Hoffmann said that none of the hackers, so far, has represented a true foreign intelligence threat, except one. In 1986, Christy's first intrusion case as an agent was investigating the Hannover Hackers, a group of West German cyberpunks who were selling information, illicitly gleaned on the net, to the KGB in East Germany.

"Right now, it's just the old 14- or 16-year-old hacker breaking in for the challenge or thrill," Christy said. "But they're the pioneers. They're developing techniques that are going to be utilized later by criminals and foreign intelligence agencies."

Christy led a study in 1992 that attempted to profile computer intruders. Behavioral psychologists and investigators interviewed convicted hackers to learn about their upbringing, backgrounds, goals and motives. They discovered that most hackers are younger males, who have historically had problems in elementary school, but excelled in high school. Another common theme was computers played an integral part in their lives--socially as well as professionally.

One OSI computer intrusion squad investigator has a very personal opinion about these hooligans. Off-duty, he is an Internet provider that sells net access to the public, and his company has fallen victim to hacker attacks.

"They have no view of a victim," said Special Agent Stephen Nesbitt. "I can wipe out your credit history, and I can destroy you. But I don't know you, I don't see the pain I caused, and I don't see what it's done to your family. All I see is that it's an ego trip for me, and I can go brag about it with the rest of my buddies. And I have a name for myself. I'm a supervillain.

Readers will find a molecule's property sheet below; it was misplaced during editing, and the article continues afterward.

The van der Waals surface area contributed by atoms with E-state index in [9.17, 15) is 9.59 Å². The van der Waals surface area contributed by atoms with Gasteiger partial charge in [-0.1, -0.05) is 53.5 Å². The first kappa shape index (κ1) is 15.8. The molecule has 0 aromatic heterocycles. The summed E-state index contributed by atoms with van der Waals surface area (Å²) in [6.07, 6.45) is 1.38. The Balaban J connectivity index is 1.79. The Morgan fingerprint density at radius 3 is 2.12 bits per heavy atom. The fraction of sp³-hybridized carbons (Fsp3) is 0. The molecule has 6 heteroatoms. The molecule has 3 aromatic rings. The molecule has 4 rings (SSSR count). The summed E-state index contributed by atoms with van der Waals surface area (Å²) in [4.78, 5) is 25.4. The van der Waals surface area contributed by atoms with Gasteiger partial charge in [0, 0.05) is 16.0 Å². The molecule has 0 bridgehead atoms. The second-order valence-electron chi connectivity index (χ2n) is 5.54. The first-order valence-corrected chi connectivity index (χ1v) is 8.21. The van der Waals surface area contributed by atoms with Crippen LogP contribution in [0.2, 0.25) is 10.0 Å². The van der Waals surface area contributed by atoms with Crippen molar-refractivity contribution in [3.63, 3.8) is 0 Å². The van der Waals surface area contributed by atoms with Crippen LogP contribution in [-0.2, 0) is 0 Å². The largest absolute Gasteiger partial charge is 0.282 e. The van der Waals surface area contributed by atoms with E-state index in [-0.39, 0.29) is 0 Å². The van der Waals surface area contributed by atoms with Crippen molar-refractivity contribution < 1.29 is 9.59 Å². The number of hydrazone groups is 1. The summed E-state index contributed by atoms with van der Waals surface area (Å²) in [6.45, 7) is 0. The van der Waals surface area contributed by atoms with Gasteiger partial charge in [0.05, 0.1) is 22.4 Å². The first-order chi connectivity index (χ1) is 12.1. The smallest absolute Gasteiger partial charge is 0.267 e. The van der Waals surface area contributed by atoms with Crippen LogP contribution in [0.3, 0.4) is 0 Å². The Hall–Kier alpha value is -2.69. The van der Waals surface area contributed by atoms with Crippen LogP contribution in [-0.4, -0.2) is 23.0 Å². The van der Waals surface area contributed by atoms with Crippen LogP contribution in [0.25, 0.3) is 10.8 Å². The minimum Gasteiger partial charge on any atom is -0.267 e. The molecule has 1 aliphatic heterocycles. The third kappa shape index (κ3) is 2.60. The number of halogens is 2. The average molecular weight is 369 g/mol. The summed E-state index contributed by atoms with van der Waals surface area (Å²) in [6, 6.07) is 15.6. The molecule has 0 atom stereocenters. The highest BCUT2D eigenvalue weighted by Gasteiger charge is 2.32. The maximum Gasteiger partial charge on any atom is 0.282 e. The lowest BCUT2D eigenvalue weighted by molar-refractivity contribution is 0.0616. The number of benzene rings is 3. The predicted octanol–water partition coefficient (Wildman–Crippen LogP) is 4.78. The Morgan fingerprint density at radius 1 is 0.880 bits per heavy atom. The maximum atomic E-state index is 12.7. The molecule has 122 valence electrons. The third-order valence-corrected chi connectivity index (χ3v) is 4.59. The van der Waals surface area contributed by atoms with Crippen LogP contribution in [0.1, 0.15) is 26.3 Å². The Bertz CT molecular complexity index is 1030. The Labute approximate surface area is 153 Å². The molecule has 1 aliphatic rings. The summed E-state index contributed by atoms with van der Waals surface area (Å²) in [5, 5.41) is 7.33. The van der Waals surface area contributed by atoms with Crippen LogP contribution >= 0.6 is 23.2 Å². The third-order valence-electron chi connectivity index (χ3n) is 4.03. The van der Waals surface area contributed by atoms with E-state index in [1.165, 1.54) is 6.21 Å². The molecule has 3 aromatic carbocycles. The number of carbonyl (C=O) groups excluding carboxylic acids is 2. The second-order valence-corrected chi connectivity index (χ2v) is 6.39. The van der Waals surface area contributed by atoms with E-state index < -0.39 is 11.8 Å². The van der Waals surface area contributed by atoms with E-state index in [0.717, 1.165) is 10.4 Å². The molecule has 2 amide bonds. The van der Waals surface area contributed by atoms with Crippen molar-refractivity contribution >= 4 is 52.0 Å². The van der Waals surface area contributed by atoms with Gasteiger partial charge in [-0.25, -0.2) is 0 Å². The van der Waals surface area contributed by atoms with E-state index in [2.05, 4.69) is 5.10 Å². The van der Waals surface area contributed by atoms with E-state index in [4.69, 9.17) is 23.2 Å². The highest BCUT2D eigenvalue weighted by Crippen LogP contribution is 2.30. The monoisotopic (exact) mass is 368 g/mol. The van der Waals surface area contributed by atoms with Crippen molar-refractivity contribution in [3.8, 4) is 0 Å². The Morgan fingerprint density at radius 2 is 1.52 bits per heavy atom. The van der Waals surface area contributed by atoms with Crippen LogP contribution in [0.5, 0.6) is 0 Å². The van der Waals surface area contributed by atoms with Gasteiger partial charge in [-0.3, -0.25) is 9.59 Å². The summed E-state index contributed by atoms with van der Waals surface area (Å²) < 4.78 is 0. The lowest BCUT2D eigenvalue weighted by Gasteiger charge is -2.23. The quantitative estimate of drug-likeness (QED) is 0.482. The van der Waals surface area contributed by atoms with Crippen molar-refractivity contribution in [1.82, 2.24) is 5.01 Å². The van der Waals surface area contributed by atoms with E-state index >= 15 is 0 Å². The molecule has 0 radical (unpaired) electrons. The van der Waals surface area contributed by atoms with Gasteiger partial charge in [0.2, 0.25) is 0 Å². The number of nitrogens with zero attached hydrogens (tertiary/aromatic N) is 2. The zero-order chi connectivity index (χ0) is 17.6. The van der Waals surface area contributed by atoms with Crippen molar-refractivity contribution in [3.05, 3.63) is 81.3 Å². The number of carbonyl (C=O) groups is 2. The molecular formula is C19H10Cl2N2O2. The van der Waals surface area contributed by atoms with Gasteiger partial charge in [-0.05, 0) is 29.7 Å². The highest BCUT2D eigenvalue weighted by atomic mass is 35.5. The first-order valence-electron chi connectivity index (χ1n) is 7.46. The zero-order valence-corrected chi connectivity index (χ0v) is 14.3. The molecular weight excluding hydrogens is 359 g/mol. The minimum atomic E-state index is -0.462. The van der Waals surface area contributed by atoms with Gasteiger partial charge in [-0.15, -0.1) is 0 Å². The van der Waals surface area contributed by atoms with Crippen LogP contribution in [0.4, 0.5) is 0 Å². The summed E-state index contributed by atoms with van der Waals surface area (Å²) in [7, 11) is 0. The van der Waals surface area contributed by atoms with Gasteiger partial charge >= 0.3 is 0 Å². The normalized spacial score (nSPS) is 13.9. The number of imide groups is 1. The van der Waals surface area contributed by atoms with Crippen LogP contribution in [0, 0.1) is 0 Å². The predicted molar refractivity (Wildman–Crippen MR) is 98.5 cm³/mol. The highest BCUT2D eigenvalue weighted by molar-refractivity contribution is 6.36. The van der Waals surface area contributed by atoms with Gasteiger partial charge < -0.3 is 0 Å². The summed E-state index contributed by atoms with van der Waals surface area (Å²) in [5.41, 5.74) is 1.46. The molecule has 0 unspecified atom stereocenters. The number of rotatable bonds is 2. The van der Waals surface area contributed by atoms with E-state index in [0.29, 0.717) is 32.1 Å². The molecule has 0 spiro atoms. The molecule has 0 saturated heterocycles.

"Maybe they don't have much in the way of looks or maybe they didn't succeed in school, but they can hide behind this computer screen and be anybody. They can be supermen," Nesbitt said. "They live, eat and breathe this stuff. That's where their importance lies. But what happens is they're pushed to the next challenge to be the best. That's where you see the hacker wars, one group against another, one hacker against another. Who's the best?

"The whole thing is we're the battlefield--our systems, the government systems and the commercial systems around the world. We're the battlefield in which they fight."

Nesbitt believes computer intrusions can only rise. "Today's generation is being raised on computers. The intruders we're seeing now are between 13 and 25," he said.

Add to that faster computers and faster modems, which allow computer crooks to haul their stolen goods to their lair within minutes. Plus more and more hacker tools are now automated, and publicly posted for all to download. This lets users with little skill--called lamers--to trash and crash computer systems.

"I see it as a growth industry," Hoffmann said. "We're reprogramming resources from other areas now to apply against the computer crime threat.

"We want the message to get out that if you hack into an Air Force system, and you're identified and caught, we will make an effort to prosecute. And if we can put a dollar figure on it, we'll attempt to recoup damages," the general said. "If you break into Air Force computer systems, it's not going to be a free ride."